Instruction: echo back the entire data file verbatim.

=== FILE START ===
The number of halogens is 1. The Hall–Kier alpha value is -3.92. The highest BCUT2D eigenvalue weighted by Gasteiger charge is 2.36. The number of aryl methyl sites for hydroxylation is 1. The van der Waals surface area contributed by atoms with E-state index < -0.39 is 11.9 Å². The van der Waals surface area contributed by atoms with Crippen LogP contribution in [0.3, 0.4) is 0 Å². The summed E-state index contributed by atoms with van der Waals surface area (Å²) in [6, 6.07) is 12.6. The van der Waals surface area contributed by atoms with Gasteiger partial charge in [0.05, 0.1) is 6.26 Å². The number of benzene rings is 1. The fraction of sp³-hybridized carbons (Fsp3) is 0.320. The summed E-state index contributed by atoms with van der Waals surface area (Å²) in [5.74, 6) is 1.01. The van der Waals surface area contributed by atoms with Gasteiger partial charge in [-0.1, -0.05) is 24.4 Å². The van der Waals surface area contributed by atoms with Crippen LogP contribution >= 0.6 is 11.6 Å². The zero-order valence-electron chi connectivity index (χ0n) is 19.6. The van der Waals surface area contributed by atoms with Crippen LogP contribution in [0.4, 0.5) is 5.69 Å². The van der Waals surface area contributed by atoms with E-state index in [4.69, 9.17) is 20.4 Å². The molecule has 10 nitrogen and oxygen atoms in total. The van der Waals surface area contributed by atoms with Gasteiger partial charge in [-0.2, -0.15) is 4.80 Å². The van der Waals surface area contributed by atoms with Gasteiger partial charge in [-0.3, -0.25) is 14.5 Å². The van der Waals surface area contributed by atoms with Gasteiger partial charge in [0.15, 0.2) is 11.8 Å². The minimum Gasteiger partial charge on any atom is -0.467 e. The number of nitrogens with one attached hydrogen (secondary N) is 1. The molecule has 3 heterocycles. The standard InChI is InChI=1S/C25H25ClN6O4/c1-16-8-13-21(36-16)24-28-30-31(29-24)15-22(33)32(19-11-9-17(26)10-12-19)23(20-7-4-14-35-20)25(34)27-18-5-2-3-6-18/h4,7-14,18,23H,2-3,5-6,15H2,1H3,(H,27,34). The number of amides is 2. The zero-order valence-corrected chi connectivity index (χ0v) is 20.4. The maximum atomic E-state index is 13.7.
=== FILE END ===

The number of halogens is 1. The Hall–Kier alpha value is -3.92. The highest BCUT2D eigenvalue weighted by Gasteiger charge is 2.36. The number of aryl methyl sites for hydroxylation is 1. The van der Waals surface area contributed by atoms with E-state index < -0.39 is 11.9 Å². The van der Waals surface area contributed by atoms with Crippen LogP contribution in [0.3, 0.4) is 0 Å². The summed E-state index contributed by atoms with van der Waals surface area (Å²) in [6, 6.07) is 12.6. The van der Waals surface area contributed by atoms with Gasteiger partial charge in [0.05, 0.1) is 6.26 Å². The number of benzene rings is 1. The fraction of sp³-hybridized carbons (Fsp3) is 0.320. The summed E-state index contributed by atoms with van der Waals surface area (Å²) in [5.74, 6) is 1.01. The van der Waals surface area contributed by atoms with Gasteiger partial charge in [-0.1, -0.05) is 24.4 Å². The van der Waals surface area contributed by atoms with Crippen LogP contribution >= 0.6 is 11.6 Å². The zero-order valence-electron chi connectivity index (χ0n) is 19.6. The van der Waals surface area contributed by atoms with Crippen LogP contribution in [0.4, 0.5) is 5.69 Å². The van der Waals surface area contributed by atoms with E-state index in [4.69, 9.17) is 20.4 Å². The molecule has 10 nitrogen and oxygen atoms in total. The van der Waals surface area contributed by atoms with Gasteiger partial charge in [-0.2, -0.15) is 4.80 Å². The van der Waals surface area contributed by atoms with Gasteiger partial charge in [-0.3, -0.25) is 14.5 Å². The van der Waals surface area contributed by atoms with Gasteiger partial charge in [0.15, 0.2) is 11.8 Å². The minimum Gasteiger partial charge on any atom is -0.467 e. The number of nitrogens with one attached hydrogen (secondary N) is 1. The molecule has 3 heterocycles. The standard InChI is InChI=1S/C25H25ClN6O4/c1-16-8-13-21(36-16)24-28-30-31(29-24)15-22(33)32(19-11-9-17(26)10-12-19)23(20-7-4-14-35-20)25(34)27-18-5-2-3-6-18/h4,7-14,18,23H,2-3,5-6,15H2,1H3,(H,27,34). The number of amides is 2. The zero-order valence-corrected chi connectivity index (χ0v) is 20.4. The maximum atomic E-state index is 13.7.